THE GREAT annual pick-and-mix festival bonanza arrives once again. Tackling the main festival and fringe programmes, which offer a feast of entertainment from high culture to stand-up comedy and everything in between, can leave the punter confused and exhausted.
The more staid official festival, as always, favours music, with Verdi’s Macbeth and Puccini’s La Boheme from Turin, Mozart’s Don Giovanni from Budapest and, more adventurously, Mark–Anthony Turnage’s modern classic Greek, based on Stephen Berkoff’s play, which updates and relocates Sophocles’s Oedipus Rex to Tufnell Park.
On the drama side, there are fascinating prospects in Alan Ayckbourn breaking new ground with The Divide, a dystopian two-parter, and Edinburgh’s own leading dramatist Zinnie Harris’s Meet Me at Dawn, a contemporary fable of love, grief and loss.
Harris is virtually making the festival drama her own with adaptations of Aeschylus’s Oresteia and Ionesco’s absurdist farce Rhinoceros also in the programme.
The British Council’s contribution to the festival includes productions from Iran and India and Minefield, a joint British-Argentinian piece of documentary theatre, which explores the memories of veterans from both sides in the Falklands/Malvinas conflict.
Trawling the mighty fringe’s 452-page programme with 3,398 shows and 5,000 performances on offer is a daunting project. Comedy dominates as usual but the theatre section appears to reflect the increasing youthful engagement with the new Corbyn age.
Among the highlights is the return of the triumphant production Mies Julie (Assembly Rooms), South African Yael Farber’s magnificent version of Strindberg’s tragic drama which adds race to the tensions of class and gender.
Beethoven in Stalingrad (Greenside), set in 1942, tells the stories of 12 soldiers, with the narrative intertwined by live music.
The Chess Player (C Primo), a reworking of a Stefan Zweig classic, is set in the solitary confinement of a nazi prison cell, where a compelling schizophrenic chess contest takes place between inmates fighting encroaching madness.
Summerhall always presents some of the most original work on the fringe and its packed programme includes Hero, which examines the effects of propaganda on young people and how it drives them to join violent organisations.
The Traverse festival offerings can always be relied upon and this year there’s a pair of two transgender-based plays.
Adam, boasting “a 120-strong, international choir in a remarkable multimedia production,” recounts the experiences of a young trans man journeying from Egypt to Scotland, while Eve is the story of the trans woman who was voted one of the 10 Outstanding Women in Scotland this year.
In 1985, a leading lawyer, opponent of the nuclear industry and “father of the modern SNP” was killed in a suspicious car accident. 3,000 Trees: The Death of William MacRae (New Town Theatre) will remind some older theatregoers of, and introduce younger members of the audience to, the fact that just like the Hilda Murrell case a year before, the Establishment is often lucky in their most active challengers mysteriously dying.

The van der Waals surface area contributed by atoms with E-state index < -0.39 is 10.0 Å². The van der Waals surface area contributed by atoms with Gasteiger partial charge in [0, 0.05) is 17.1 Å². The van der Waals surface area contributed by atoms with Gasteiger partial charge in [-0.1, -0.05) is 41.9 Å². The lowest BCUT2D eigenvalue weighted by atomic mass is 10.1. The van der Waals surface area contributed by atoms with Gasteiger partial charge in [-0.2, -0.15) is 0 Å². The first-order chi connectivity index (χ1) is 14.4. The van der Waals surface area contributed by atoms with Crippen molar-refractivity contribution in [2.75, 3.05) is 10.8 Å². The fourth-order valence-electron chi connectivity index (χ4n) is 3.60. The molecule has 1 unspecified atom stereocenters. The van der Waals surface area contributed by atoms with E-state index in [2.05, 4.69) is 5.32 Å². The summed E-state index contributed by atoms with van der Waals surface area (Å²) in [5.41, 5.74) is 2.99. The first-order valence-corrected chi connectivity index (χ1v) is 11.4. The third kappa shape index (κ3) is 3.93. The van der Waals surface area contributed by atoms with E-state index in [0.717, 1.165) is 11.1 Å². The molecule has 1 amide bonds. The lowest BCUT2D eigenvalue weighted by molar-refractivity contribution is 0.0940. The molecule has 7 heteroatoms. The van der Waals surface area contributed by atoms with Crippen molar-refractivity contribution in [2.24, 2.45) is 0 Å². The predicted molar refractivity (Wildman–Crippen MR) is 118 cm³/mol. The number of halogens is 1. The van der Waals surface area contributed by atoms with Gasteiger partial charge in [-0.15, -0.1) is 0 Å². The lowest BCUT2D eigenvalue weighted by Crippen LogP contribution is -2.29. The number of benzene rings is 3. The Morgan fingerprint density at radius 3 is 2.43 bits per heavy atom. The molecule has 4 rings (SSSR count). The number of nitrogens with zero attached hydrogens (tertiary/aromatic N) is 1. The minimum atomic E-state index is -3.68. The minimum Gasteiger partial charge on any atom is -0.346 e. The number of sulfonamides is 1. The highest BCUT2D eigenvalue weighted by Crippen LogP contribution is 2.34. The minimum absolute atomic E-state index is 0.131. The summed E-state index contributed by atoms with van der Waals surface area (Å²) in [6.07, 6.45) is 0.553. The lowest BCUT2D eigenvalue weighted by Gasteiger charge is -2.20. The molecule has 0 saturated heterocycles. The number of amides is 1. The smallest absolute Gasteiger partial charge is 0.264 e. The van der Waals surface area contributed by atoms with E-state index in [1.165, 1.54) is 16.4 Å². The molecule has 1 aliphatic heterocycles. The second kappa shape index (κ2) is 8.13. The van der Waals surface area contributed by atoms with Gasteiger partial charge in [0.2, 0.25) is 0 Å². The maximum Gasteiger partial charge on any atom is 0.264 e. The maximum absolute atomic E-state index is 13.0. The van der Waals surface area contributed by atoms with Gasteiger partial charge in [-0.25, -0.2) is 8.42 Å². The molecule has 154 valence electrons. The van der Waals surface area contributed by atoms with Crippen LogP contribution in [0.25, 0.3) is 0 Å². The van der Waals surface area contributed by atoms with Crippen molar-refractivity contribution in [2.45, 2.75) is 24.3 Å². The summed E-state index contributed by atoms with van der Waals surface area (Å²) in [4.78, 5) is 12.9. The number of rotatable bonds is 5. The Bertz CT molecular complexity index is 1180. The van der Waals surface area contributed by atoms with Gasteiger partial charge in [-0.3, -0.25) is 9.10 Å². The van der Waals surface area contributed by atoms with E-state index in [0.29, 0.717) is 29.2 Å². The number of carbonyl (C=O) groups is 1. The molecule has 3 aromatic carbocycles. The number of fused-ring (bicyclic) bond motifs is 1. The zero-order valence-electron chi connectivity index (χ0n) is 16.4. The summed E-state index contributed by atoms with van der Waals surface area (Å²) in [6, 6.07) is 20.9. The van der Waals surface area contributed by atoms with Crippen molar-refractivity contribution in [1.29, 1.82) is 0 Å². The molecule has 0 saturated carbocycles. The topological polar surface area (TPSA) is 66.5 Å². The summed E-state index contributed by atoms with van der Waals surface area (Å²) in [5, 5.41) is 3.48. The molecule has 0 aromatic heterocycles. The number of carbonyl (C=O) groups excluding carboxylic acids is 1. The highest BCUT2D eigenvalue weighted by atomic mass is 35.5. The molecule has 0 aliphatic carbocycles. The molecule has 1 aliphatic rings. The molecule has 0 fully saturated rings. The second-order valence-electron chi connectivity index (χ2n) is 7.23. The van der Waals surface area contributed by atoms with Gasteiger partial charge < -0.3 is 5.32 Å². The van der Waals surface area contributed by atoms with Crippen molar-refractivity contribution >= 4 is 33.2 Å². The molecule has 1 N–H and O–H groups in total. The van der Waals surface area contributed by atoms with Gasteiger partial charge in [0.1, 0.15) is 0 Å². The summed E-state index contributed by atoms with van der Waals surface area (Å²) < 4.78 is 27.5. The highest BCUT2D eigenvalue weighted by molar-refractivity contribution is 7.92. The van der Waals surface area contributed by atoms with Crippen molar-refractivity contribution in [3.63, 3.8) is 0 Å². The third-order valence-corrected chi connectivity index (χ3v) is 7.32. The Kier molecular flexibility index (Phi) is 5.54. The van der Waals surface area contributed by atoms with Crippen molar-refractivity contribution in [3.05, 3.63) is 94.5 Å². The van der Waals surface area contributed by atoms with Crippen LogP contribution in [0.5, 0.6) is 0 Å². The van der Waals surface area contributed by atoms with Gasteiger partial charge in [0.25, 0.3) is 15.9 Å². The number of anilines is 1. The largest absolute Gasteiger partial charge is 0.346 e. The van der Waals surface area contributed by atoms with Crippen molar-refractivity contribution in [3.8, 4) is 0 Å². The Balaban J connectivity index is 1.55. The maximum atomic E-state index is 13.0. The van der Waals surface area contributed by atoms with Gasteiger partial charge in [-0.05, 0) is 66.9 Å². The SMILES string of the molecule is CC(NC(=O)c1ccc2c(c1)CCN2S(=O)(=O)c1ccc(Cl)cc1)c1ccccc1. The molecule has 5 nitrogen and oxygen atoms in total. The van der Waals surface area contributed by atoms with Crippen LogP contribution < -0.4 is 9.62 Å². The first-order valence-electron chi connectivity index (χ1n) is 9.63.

Finally, if you’re in need of a late-night laugh, Trumpus Interruptus: The Impeachment of Donald Trump (Greenside) will attempt to foretell history — that is, if the show isn’t beaten to the gun before it hits the stage.
This year’s fringe and festival schedules have a rich vein to be mined by those who like their culture political but the breadth of political eruptions across the globe has meant that topics and targets are more dispersed.
Previous concentration on IndyRefs 1 or 2 has gone, with a few exceptions like David Hayman’s alter-ego, Bob Cunningham and he’s back in a sequel to The Pitiless Storm.
The Cause of Thunder plays the New Town Theatre, while another Fair Pley production, Out of the Bad, written for the anniversary of the Caterpillar factory occupation, runs at the same venue throughout the festival.
Another drama worth checking out is a new play by Henry Naylor. Following last year’s massive hit Angel about the female Kurdish sniper of Kobane, he has turned his attention to refugees, following a young Syrian refugee in Borders, at Gilded Balloon Teviot.
Others will deal with Bin Laden (Bin Laden: The one-man show. C Chambers Street), Mussolini (Gratiano, Assembly Hall), Tom Paine (A Common Man, C Royale) and austerity in Cathy, a dramatisation of Ken Loach’s seminal Cathy Come Home (Pleasance Dome).
New Town Theatre sees Fair Pley and their hosts Salt and Sauce set up camp, after previous existences in the Assembly Rooms and St Andrew’s Square.
The move has allowed a boost to the spoken word strand and their In Conversation With… series has attracted some big names — none bigger than a certain Jeremy Corbyn MP, advertised and sold-out within hours.
But John McDonnell, Mark Thomas, David Hayman and others should keep you satisfied.
More quirkily, the Cabaret of Dangerous Ideas provides academics to discuss anything from child labour to pee.
Fringe comedy is as all-encompassing as ever and includes many established names. Mark Thomas (Summerhall), Ed Byrne (Assembly, George Square), Mark Steel (Assembly Hall) are all doing long runs, while Alexei Sayle trundles in for a week (The Stand).
Perhaps the most interesting gig will be I, Daniel Blake star Dave Johns, who reverts to his stand-up roots in I, Fillum Star (The Pleasance).
The international festival meanwhile is celebrating its 70th anniversary but it is a pity that much of the Spirit of ’47 events are only available online and not in the printed programme.
In addition to the rich classical and dramatic line-up, the contemporary music programme features PJ Harvey, Anoushka Shankar and Jarvis Cocker and a spectacular two-orchestra show with the RSNO and the Mariinsky marking the centenary of the Russian Revolution.